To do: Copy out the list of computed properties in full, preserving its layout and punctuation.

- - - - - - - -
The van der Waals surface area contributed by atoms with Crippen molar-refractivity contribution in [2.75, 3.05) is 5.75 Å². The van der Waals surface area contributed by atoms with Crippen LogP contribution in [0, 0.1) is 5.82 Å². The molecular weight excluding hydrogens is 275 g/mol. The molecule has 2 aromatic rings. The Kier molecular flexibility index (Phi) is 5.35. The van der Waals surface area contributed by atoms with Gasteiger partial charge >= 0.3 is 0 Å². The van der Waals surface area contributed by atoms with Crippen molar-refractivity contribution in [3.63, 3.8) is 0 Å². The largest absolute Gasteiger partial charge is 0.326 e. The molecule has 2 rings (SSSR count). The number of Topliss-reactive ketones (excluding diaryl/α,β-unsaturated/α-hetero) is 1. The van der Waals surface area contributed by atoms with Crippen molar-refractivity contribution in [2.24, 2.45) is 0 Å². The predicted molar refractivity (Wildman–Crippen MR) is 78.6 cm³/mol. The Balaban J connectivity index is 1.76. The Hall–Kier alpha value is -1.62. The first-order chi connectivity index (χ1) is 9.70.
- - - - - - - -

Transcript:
The van der Waals surface area contributed by atoms with Crippen molar-refractivity contribution in [2.75, 3.05) is 5.75 Å². The van der Waals surface area contributed by atoms with Crippen LogP contribution in [0, 0.1) is 5.82 Å². The molecular weight excluding hydrogens is 275 g/mol. The molecule has 2 aromatic rings. The Kier molecular flexibility index (Phi) is 5.35. The van der Waals surface area contributed by atoms with Gasteiger partial charge >= 0.3 is 0 Å². The van der Waals surface area contributed by atoms with Crippen molar-refractivity contribution in [3.63, 3.8) is 0 Å². The largest absolute Gasteiger partial charge is 0.326 e. The molecule has 2 rings (SSSR count). The number of Topliss-reactive ketones (excluding diaryl/α,β-unsaturated/α-hetero) is 1. The van der Waals surface area contributed by atoms with Crippen molar-refractivity contribution in [2.24, 2.45) is 0 Å². The predicted molar refractivity (Wildman–Crippen MR) is 78.6 cm³/mol. The Balaban J connectivity index is 1.76. The Hall–Kier alpha value is -1.62. The first-order chi connectivity index (χ1) is 9.70.